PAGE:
The Environmental Protection Agency announced it will require 1.28 billion gallons of bio-based diesel production in 2013, finalizing a standard it proposed more than a year ago.

The final volume is an increase from the 1 billion gallons that EPA required in 2012. EPA had originally proposed the 1.28-billion gallon standard levels for 2013 in June 2011, but delayed finalizing the rule until it further reviewed all comments and stakeholder input.

Biodiesel is an alternative fuel made largely from soybean oil, used cooking oil, and animal fats. Congress established biomass-based biodiesel production mandates under the Energy Independence and Security Act of 2007.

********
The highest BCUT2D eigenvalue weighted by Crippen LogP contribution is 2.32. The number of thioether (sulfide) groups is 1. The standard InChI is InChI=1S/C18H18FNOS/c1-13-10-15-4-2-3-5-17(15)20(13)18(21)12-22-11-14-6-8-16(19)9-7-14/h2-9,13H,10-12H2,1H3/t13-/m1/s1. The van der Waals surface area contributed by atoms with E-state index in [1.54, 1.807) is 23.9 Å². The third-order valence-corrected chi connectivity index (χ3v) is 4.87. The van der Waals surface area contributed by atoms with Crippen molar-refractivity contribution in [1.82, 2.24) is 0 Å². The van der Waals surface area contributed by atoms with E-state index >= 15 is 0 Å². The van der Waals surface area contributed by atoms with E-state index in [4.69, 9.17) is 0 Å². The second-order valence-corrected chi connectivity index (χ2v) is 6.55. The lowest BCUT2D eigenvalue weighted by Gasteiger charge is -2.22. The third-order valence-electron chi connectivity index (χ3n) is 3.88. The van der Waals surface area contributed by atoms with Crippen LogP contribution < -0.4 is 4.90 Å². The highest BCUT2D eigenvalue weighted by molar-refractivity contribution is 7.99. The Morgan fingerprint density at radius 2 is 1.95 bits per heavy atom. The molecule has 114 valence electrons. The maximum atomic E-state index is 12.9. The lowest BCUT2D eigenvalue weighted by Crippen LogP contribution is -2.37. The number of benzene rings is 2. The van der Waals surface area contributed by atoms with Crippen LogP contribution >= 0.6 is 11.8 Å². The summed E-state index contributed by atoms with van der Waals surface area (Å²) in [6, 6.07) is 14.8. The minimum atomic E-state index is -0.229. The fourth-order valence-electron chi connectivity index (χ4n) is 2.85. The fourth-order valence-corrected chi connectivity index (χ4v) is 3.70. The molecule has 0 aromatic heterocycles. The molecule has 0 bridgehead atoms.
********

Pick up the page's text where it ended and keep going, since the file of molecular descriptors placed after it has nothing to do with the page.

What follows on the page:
That Renewable Fuel Standard from 2007 required biodiesel to be included in U.S. diesel fuel markets beginning in 2010. The level was set at 800 million gallons in 2011, the first full year compliance was required, before it was increased to 1 billion gallons in 2012. After that, the EPA is required to determine how much biodiesel must be blended annually.

The biodiesel industry praised the decision.

"It will allow biodiesel plants across the country to invest and expand, creating thousands of jobs," said Joe Jobe, CEO of the National Biodiesel Board, the industry trade association. "At the same time, it sends a strong signal that the U.S. is standing firm behind its commitment to producing clean, American-made energy to strengthen our energy security and break our dependence on petroleum."